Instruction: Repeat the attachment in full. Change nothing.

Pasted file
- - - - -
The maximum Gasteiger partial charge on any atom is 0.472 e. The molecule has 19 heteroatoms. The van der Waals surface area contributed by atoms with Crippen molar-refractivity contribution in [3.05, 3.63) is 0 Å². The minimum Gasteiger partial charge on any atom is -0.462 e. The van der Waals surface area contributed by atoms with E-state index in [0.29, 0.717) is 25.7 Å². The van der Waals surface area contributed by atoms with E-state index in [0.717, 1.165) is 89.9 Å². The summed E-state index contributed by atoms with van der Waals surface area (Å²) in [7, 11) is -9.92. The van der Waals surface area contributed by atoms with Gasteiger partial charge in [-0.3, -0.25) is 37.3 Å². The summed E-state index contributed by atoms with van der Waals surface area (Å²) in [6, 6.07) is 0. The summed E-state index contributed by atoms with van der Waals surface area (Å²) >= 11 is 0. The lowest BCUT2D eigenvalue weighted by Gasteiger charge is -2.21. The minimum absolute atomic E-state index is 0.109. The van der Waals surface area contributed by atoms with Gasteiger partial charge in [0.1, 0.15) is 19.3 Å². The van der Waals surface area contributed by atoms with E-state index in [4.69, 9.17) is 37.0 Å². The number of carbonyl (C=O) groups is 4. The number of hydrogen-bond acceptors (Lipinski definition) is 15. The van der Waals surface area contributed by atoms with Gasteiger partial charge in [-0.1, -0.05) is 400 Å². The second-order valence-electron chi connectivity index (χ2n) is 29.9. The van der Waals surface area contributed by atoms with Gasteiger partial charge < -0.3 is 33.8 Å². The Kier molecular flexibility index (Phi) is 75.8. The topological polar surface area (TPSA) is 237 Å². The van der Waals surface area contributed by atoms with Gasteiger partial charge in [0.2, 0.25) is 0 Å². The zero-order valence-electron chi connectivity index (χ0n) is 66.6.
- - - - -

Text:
The maximum Gasteiger partial charge on any atom is 0.472 e. The molecule has 19 heteroatoms. The van der Waals surface area contributed by atoms with Crippen molar-refractivity contribution in [3.05, 3.63) is 0 Å². The minimum Gasteiger partial charge on any atom is -0.462 e. The van der Waals surface area contributed by atoms with E-state index in [0.29, 0.717) is 25.7 Å². The van der Waals surface area contributed by atoms with E-state index in [0.717, 1.165) is 89.9 Å². The summed E-state index contributed by atoms with van der Waals surface area (Å²) in [7, 11) is -9.92. The van der Waals surface area contributed by atoms with Gasteiger partial charge in [-0.3, -0.25) is 37.3 Å². The summed E-state index contributed by atoms with van der Waals surface area (Å²) in [6, 6.07) is 0. The summed E-state index contributed by atoms with van der Waals surface area (Å²) >= 11 is 0. The lowest BCUT2D eigenvalue weighted by Gasteiger charge is -2.21. The minimum absolute atomic E-state index is 0.109. The van der Waals surface area contributed by atoms with Gasteiger partial charge in [0.1, 0.15) is 19.3 Å². The van der Waals surface area contributed by atoms with E-state index in [4.69, 9.17) is 37.0 Å². The number of carbonyl (C=O) groups is 4. The number of hydrogen-bond acceptors (Lipinski definition) is 15. The van der Waals surface area contributed by atoms with Gasteiger partial charge in [-0.1, -0.05) is 400 Å². The second-order valence-electron chi connectivity index (χ2n) is 29.9. The van der Waals surface area contributed by atoms with Gasteiger partial charge < -0.3 is 33.8 Å². The Kier molecular flexibility index (Phi) is 75.8. The topological polar surface area (TPSA) is 237 Å². The van der Waals surface area contributed by atoms with Gasteiger partial charge in [0.2, 0.25) is 0 Å². The zero-order valence-electron chi connectivity index (χ0n) is 66.6.